DOE Renews Hammer and Lee’s Grant to Study Synthetic Cells
Daniel Hammer, Alfred G. and Meta A. Ennis Professor of Bioengineering and Chemical and Biomolecular Engineering, and Daeyeon Lee, Associate Professor of Chemical and Biomolecular Engineering, had their grant renewed by the Department of Energy’s Biomolecular Materials program to determine how to build communication machinery into synthetic materials and ultimately engineer synthetic cells.
The project, titled “Development of Smart, Responsive Communicating and Motile Microcapsules,” is inspired by theoretical research done by the University of Pittsburgh’s Anna Balazs, who developed particles that communicate with one another to induce “collective motion” – an array of particles move in a concerted way by communicating with one another. Balazs’s theorized that such a system could be realized by using two kinds of particles: senders and receivers. The receiver can either be attracted to or repelled by a sender’s secretion. If the receiver is attracted, it moves toward the sender. If the receiver is repulsed, it moves away from the sender and pulls the sender, causing it to chase the receiver.
These reactions are examples of autonomous movement, which is ubiquitously observed in living things, such as flocks of birds. Hammer and Lee aim to capture the behavior of living things in a synthetic cell – also known as protocell. Their work involves putting uniform-sized capsules on an array and then using an enzyme cascade to get a sender particle to secrete signaling particles and have receivers respond.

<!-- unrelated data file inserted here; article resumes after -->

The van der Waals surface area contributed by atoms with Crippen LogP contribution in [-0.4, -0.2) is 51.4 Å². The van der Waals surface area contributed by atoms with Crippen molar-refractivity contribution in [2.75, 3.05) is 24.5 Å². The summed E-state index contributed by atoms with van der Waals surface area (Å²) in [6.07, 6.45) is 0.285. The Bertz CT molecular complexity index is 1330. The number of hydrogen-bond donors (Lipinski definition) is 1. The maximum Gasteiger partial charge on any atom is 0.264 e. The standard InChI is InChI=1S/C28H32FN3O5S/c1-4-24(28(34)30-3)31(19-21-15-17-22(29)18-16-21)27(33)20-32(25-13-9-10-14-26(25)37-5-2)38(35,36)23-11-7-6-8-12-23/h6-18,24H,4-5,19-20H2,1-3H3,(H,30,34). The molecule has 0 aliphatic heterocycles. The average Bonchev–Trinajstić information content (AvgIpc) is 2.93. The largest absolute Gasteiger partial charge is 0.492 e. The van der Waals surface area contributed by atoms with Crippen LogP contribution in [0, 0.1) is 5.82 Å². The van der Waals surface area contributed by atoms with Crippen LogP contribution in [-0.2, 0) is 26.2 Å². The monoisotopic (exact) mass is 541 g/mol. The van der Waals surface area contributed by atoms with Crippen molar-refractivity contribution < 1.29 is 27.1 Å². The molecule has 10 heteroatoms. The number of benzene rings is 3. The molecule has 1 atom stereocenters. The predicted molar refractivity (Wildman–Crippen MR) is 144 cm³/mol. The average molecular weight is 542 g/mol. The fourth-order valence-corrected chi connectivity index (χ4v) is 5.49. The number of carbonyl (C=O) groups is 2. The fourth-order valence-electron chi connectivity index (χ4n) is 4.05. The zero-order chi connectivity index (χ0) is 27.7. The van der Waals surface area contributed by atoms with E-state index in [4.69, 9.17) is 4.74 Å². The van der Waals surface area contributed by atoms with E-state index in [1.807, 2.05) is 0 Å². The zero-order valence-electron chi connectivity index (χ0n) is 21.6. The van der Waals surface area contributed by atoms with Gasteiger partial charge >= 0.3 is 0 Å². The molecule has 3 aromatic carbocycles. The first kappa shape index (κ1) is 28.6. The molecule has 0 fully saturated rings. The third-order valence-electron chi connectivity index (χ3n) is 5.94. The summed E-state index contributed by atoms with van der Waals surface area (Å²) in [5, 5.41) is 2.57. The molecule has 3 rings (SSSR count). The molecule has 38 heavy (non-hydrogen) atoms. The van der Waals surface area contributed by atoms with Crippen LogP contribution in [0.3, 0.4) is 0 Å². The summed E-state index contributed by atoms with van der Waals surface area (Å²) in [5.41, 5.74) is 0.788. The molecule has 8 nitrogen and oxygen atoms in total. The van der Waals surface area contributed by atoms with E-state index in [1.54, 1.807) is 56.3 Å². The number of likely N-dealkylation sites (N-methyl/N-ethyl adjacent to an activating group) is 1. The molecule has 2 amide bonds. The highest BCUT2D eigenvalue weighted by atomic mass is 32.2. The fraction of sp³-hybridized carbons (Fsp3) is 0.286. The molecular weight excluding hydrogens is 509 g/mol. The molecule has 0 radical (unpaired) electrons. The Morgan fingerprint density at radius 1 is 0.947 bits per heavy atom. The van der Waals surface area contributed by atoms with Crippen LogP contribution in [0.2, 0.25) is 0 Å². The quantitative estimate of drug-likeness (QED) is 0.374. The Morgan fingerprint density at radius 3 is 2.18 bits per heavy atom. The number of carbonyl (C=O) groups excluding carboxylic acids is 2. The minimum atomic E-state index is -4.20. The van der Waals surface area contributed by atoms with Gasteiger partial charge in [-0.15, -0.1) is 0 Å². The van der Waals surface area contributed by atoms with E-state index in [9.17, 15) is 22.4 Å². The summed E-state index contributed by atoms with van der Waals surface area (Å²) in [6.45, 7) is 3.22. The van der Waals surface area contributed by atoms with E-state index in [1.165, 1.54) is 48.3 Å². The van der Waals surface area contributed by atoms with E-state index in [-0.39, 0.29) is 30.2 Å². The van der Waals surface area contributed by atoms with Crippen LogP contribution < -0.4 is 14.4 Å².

Synthetic cells can serve as means of converting energy, as applied by optical illumination or by enzyme-catalyzed biochemical reaction, into coordinated motion of particles and fluids. They can also be used to develop environmentally sensitive materials that display self-healing or large-scale coordinated function. An application of such materials would be to serve as means of converting energy, as applied by optical illumination or by enzyme-catalyzed biochemical reaction, into coordinated motion of particles and fluids. Another would be to develop environmentally sensitive materials that display self-healing or large-scale coordinated function.